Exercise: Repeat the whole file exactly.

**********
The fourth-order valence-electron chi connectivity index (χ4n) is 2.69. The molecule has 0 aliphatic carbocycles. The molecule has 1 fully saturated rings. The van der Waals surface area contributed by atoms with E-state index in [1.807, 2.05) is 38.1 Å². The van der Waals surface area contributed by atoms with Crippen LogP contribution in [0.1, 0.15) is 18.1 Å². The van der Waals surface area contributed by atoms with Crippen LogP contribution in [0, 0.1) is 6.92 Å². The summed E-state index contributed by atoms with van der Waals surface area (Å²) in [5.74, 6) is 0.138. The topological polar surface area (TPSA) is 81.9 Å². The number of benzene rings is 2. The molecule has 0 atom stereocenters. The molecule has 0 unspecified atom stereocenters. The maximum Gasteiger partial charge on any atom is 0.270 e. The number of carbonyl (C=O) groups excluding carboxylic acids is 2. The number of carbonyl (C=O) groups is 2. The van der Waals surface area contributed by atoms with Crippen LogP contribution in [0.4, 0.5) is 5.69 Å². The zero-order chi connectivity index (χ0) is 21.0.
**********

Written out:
The fourth-order valence-electron chi connectivity index (χ4n) is 2.69. The molecule has 0 aliphatic carbocycles. The molecule has 1 fully saturated rings. The van der Waals surface area contributed by atoms with E-state index in [1.807, 2.05) is 38.1 Å². The van der Waals surface area contributed by atoms with Crippen LogP contribution in [0.1, 0.15) is 18.1 Å². The van der Waals surface area contributed by atoms with Crippen LogP contribution in [0, 0.1) is 6.92 Å². The summed E-state index contributed by atoms with van der Waals surface area (Å²) in [5.74, 6) is 0.138. The topological polar surface area (TPSA) is 81.9 Å². The number of benzene rings is 2. The molecule has 0 atom stereocenters. The molecule has 0 unspecified atom stereocenters. The maximum Gasteiger partial charge on any atom is 0.270 e. The number of carbonyl (C=O) groups excluding carboxylic acids is 2. The number of carbonyl (C=O) groups is 2. The van der Waals surface area contributed by atoms with Crippen LogP contribution in [0.4, 0.5) is 5.69 Å². The zero-order chi connectivity index (χ0) is 21.0.